A six-week maritime affairs and security training, as part of efforts to combat maritime insecurity in the Gulf of Guinea has ended at the Regional Maritime University (RMU) in Accra on Friday.
The training which was under the European Union (EU) Support to West Africa Integrated Maritime Security (SWAIMS) programme was the third edition which saw countries including Ivory Coast, Benin, Togo, Nigeria and Ghana participating.
Participants were taken through various areas of maritime insecurity by renowned experts from maritime industry, defense and security, shipping and fishing industry, the academia and research institutions.
Speaking at the closing ceremony, the Vice Chancellor of the RMU, Dr Jethro W. Brooks said, the course was essential as it would help build capacity and competencies of staff and personnel of maritime focus agencies and institutions across the West African Region in combating crimes in the Gulf of Guinea.
He said, one of the major obstacles to harnessing the huge resources of the maritime sector for rapid economic development was the growing number of transnational organised crimes such as matime piracy, kidnappings of crew for ransom, illegal fishing, illicit trade and smuggling which were common place in the Gulf of Guinea.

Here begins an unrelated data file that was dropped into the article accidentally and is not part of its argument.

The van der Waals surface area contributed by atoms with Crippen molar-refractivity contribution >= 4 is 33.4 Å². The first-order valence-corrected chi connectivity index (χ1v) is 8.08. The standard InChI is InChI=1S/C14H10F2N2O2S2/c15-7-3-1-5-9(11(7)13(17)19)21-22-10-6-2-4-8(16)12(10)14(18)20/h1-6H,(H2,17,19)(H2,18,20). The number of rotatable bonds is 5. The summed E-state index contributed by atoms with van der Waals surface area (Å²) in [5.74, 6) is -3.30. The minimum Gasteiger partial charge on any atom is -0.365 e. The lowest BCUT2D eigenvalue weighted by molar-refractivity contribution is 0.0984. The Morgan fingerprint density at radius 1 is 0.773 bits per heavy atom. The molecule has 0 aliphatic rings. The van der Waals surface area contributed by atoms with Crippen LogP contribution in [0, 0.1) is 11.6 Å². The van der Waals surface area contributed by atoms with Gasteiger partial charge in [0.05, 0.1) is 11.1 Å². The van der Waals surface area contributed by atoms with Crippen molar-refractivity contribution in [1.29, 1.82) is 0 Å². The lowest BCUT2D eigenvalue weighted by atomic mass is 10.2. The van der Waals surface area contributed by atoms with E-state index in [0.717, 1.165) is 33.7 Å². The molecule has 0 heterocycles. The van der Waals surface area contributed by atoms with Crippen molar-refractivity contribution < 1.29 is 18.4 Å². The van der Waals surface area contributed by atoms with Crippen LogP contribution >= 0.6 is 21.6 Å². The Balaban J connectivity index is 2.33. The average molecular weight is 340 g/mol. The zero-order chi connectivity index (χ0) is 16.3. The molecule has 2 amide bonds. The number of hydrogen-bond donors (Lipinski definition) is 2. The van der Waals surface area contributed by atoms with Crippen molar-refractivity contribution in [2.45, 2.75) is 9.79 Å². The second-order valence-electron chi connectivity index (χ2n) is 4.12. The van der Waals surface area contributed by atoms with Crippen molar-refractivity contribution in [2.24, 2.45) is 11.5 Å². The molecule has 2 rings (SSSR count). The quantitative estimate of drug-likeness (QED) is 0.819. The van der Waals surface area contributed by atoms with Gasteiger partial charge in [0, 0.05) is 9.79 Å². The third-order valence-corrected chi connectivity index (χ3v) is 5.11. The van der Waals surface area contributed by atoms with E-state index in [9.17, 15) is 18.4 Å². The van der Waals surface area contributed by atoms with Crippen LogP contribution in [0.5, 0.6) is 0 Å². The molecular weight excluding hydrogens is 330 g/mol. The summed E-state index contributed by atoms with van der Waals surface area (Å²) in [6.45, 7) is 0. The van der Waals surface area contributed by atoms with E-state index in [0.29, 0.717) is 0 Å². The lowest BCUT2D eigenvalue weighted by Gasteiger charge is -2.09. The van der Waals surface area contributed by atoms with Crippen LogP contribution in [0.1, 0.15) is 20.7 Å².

"To win the fight against maritime piracy and other transnational organised crimes at sea requires well trained professionals backed by resources and legal frameworks to ensure criminals are brought to justice to serve as deterrence," he stated.
He added that, this could be achieved when stakeholders understood the problem and what was needed to be done from a common viewpoint.
"Through collaborative efforts of Gulf of Guinea states and with support from international partners such as SWAIMS in areas of equipment and training, the region recorded significant decline in maritime piracy incidents in 2021 and 2022," he stated.
However he said, the fight against maritime crime has not yet be won as it would require increased collaboration, coordination and information sharing among stakeholders in the fight against maritime crimes and its related threats to economic development.
He therefore urged participants to use the knowledge acquired from the training to contribute effectively in the fight against maritime sector criminality in their respective areas of work.
The SWAIMS Project Coordinator, Ing. Augustus Addy Lamptey commended all 18 participants for their efforts and contributions during the six-week training period.
He said, they assembled a cross functional group of participants representing almost all the agencies in the maritime security value chain and urged them to collaborate with each other to fight maritime crime.
"The interagency collaborations or engagements even at the classroom level have been a good experience. Hence, the networking fostered amongst the graduates is of vital importance which must be utilised," he stressed.
He expressed appreciation to the AU delegation, ECOWAS and RMU Management for their contributions in ensuring a very successful training which would go a long way to change the fortunes of the maritime sector for the better.